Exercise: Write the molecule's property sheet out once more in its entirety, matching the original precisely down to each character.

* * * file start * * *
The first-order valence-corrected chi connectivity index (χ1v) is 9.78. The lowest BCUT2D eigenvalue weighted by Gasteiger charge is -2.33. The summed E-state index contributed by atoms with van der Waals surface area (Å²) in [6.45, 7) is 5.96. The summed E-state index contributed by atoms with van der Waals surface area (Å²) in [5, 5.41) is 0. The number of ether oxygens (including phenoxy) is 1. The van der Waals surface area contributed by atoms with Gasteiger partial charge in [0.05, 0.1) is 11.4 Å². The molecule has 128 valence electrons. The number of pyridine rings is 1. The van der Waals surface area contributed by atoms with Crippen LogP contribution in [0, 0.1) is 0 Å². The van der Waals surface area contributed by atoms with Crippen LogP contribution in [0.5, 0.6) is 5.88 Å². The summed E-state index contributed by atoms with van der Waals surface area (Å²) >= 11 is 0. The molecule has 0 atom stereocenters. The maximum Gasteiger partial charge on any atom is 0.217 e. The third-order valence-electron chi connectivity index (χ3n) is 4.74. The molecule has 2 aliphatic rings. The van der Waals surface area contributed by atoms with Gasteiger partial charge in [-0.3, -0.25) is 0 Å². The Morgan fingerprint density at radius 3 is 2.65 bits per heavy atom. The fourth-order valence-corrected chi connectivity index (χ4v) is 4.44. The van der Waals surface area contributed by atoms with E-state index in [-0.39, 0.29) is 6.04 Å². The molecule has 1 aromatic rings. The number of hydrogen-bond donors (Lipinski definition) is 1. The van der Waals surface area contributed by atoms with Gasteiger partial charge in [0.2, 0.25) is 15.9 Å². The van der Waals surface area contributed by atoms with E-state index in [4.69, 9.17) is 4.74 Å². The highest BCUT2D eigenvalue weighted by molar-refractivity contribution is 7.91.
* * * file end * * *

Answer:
The first-order valence-corrected chi connectivity index (χ1v) is 9.78. The lowest BCUT2D eigenvalue weighted by Gasteiger charge is -2.33. The summed E-state index contributed by atoms with van der Waals surface area (Å²) in [6.45, 7) is 5.96. The summed E-state index contributed by atoms with van der Waals surface area (Å²) in [5, 5.41) is 0. The number of ether oxygens (including phenoxy) is 1. The van der Waals surface area contributed by atoms with Gasteiger partial charge in [0.05, 0.1) is 11.4 Å². The molecule has 128 valence electrons. The number of pyridine rings is 1. The van der Waals surface area contributed by atoms with Crippen LogP contribution in [0, 0.1) is 0 Å². The van der Waals surface area contributed by atoms with Crippen LogP contribution in [0.5, 0.6) is 5.88 Å². The summed E-state index contributed by atoms with van der Waals surface area (Å²) >= 11 is 0. The molecule has 0 atom stereocenters. The maximum Gasteiger partial charge on any atom is 0.217 e. The third-order valence-electron chi connectivity index (χ3n) is 4.74. The molecule has 2 aliphatic rings. The van der Waals surface area contributed by atoms with Gasteiger partial charge in [-0.3, -0.25) is 0 Å². The Morgan fingerprint density at radius 3 is 2.65 bits per heavy atom. The fourth-order valence-corrected chi connectivity index (χ4v) is 4.44. The van der Waals surface area contributed by atoms with E-state index in [-0.39, 0.29) is 6.04 Å². The molecule has 1 aromatic rings. The number of hydrogen-bond donors (Lipinski definition) is 1. The van der Waals surface area contributed by atoms with Gasteiger partial charge in [0.2, 0.25) is 15.9 Å². The van der Waals surface area contributed by atoms with E-state index in [4.69, 9.17) is 4.74 Å². The highest BCUT2D eigenvalue weighted by molar-refractivity contribution is 7.91.